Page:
@fluffrabbit for "acting as http", you might want to emulate the websocket protocol. It's packet based, it starts off as http but then becomes just a bidirectional TCP stream with specially encoded packets to ensure proxies and firewalls let it pass. Works with both http and https as starting connection, so allows for encryption as well.
Got a simple client implementation here: https://github.com/daid/SeriousProton2/blob/master/src/io/http/websocket.cpp
Also have a server implementation next to that, but that is a bit more code.
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fluffrabbit
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« Reply #5849 on: September 25, 2019, 11:49:29 PM »

I've been hunting for something like websockets for a while. My only complaints would be that it can't do P2P and it's not raw TCP; there is some overhead, not quite a pure socket protocol AFAIK. But it's full duplex so that's exciting.
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Daid
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« Reply #5850 on: September 26, 2019, 02:10:38 AM »

Well, I like client/server much better then P2P for networking. I do wrote a websocket switchboard:
https://github.com/daid/WebsocketSwitchboard
To allow clients and servers to both connect to the publicy accessible switchboard and work trough NAT and firewalls without needing port forwarding.
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fluffrabbit
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« Reply #5851 on: September 26, 2019, 02:14:56 AM »

Sounds neat! Not a great way to do a DHT (one of my fantasy projects) but sounds interesting, though that repo doesn't seem to be accessible to the public. Or rather, it's a 404.
« Last Edit: September 26, 2019, 02:23:55 AM by fluffrabbit » Logged
Daid
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« Reply #5852 on: September 26, 2019, 04:44:26 AM »

Oh, yes, the repo was private, it's public now. I do warn, it's python code...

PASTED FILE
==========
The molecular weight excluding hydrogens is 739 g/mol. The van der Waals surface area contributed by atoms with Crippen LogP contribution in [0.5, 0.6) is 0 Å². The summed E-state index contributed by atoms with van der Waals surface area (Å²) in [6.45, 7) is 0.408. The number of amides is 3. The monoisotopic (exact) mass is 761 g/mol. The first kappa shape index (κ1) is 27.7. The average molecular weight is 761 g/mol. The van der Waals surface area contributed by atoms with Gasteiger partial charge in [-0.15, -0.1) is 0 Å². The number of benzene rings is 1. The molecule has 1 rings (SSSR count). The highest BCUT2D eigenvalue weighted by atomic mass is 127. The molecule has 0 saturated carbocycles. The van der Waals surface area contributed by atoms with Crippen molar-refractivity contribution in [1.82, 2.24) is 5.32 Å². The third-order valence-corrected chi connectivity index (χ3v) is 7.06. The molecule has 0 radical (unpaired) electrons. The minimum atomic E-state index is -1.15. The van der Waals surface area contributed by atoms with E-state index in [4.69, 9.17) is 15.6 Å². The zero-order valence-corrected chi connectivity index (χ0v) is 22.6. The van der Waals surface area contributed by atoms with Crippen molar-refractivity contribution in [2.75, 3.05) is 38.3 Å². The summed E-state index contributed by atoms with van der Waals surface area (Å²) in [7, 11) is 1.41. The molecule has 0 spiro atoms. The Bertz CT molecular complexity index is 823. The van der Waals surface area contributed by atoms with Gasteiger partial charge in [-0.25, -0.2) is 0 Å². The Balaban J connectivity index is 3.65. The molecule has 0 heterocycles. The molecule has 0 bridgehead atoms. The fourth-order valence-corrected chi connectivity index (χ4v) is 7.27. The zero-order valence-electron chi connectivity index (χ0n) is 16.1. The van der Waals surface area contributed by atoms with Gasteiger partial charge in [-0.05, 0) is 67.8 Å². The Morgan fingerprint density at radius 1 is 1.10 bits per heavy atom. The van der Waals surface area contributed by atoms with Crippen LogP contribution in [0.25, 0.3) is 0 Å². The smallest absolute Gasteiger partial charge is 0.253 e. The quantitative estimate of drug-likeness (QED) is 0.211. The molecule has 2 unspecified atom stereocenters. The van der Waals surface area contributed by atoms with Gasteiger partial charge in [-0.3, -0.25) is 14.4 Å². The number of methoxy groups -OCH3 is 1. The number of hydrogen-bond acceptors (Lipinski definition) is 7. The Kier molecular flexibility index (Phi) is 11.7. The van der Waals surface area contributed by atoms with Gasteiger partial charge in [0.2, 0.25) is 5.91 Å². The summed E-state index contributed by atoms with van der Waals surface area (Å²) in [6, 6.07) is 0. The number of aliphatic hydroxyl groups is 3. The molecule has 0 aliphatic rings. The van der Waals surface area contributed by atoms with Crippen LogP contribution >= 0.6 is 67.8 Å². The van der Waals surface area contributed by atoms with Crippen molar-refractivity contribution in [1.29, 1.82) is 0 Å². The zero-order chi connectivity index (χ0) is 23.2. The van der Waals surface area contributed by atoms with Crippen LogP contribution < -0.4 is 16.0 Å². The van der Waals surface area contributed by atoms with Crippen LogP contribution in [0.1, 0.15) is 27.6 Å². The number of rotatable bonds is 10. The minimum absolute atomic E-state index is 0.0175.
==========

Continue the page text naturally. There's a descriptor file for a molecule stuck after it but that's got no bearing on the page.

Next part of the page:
It's not ideal, but the concept is that it needs to be easy for people to match up with games. So I kind followed what the Jackbox games do, just enter a 5 letter code and you can join the game.
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fluffrabbit
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« Reply #5853 on: September 26, 2019, 08:03:34 AM »

You have codified a fairly ideal game server using standard protocols. Well done. Because it is Python and would require a fair amount of client-side boilerplate, I do not plan to use it, but it gets one thinking about the structure of the network.
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Daid
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« Reply #5854 on: September 26, 2019, 10:01:11 AM »

You have codified a fairly ideal game server using standard protocols. Well done. Because it is Python and would require a fair amount of client-side boilerplate, I do not plan to use it, but it gets one thinking about the structure of the network.
It's not intended as a game server, but as a middle man. So both the server and the client connect to it. And after the initial handshake make it as transparent as possible. It also supports connections that start as http connection and then upgrade to raw tcp connections, the concept is that you just have a normal client->server game, and for both the client and the server both direct connections or trough the switchboard are equal, except for the initial handshake.